1. Overview Of The Challenges

In 1986, Congress put the burden on employers to confirm an employee’s authorization to work in the United States. The I-9 rules are tricky and it is not always clear when someone satisfies the authorization standards. Indeed, the I-9 Handbook is 130 pages long notwithstanding that it only purports to provide assistance in understanding a four-page form. In addition, the U.S. Department of Justice Immigrant and Employee Rights Division is aggressive about holding employers strictly liable for innocent mistakes. Employers are encouraged to reach out to counsel whenever an unusual situation arises.

2. New I-9 Form Was Released In August 2023

On August 1, 2023, the Department of Homeland Security (“DHS”) released a new Form I-9. It became mandatory on November 1, 2023.

3. Quick I-9 Tips

Paper I-9s: These still require a wet signature from the employee and employer, and retention of the original paper I-9.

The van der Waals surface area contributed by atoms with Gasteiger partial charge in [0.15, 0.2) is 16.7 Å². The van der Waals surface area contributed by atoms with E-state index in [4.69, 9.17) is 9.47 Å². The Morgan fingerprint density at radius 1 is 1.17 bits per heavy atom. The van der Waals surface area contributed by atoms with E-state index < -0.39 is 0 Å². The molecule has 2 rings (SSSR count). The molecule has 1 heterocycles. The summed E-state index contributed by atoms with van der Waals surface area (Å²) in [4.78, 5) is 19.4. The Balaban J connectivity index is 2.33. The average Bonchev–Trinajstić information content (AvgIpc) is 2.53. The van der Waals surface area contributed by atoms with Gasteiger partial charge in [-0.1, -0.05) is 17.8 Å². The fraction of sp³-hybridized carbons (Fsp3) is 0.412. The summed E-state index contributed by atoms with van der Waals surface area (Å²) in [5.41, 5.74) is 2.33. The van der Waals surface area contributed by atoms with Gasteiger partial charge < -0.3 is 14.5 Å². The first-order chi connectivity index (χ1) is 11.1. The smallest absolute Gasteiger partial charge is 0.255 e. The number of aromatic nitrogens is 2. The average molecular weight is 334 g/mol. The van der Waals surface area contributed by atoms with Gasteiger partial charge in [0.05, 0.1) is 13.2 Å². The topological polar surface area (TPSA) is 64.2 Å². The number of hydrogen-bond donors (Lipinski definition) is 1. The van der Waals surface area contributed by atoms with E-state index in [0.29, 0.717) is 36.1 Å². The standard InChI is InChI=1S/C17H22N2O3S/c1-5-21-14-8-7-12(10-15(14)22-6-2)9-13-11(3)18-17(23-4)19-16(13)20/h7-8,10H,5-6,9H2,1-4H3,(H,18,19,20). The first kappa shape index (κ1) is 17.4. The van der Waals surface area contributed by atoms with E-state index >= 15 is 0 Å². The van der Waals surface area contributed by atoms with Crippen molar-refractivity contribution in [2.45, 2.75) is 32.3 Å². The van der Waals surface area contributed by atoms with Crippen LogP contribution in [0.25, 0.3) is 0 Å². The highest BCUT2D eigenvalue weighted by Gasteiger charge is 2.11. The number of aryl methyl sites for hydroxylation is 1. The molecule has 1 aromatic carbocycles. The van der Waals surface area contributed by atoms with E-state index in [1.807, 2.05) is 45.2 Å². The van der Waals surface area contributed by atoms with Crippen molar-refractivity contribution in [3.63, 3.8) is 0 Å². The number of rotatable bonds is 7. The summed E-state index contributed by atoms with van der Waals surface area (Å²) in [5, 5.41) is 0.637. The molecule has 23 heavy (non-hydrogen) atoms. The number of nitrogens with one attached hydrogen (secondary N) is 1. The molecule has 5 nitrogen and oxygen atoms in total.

Digital I-9s: These are acceptable as long as the software complies with ICE protocols regarding the creation of a digital audit trail.

New Remote Hires: E-Verify employers may use the new video procedure. Employers that are not on E-Verify must use a remote authorized signatory to complete Section 2 of the I-9.

Remote Verification: E-Verify employers can check off a box in Section 2 or on the Reverification Supplement B to indicate they used a video session for remote verification of I-9 identity and work authorization documents.

Supplement A: This is used when the employee is assisted with preparing Section 1 and/or needs translation.

Supplement B: This is used for reverification and rehires.

Non Citizen: USCIS replaced the term “alien” with non-citizen.

4. Wet Signatures Are Still Required Unless Using Digital Software

Unless an employer is using a digital I-9 software that is ICE compliant, employers must obtain a wet signature for all employee and employer sections of the paper I-9. Enrolling in E-Verify will not waive the wet signature requirement for a paper I-9.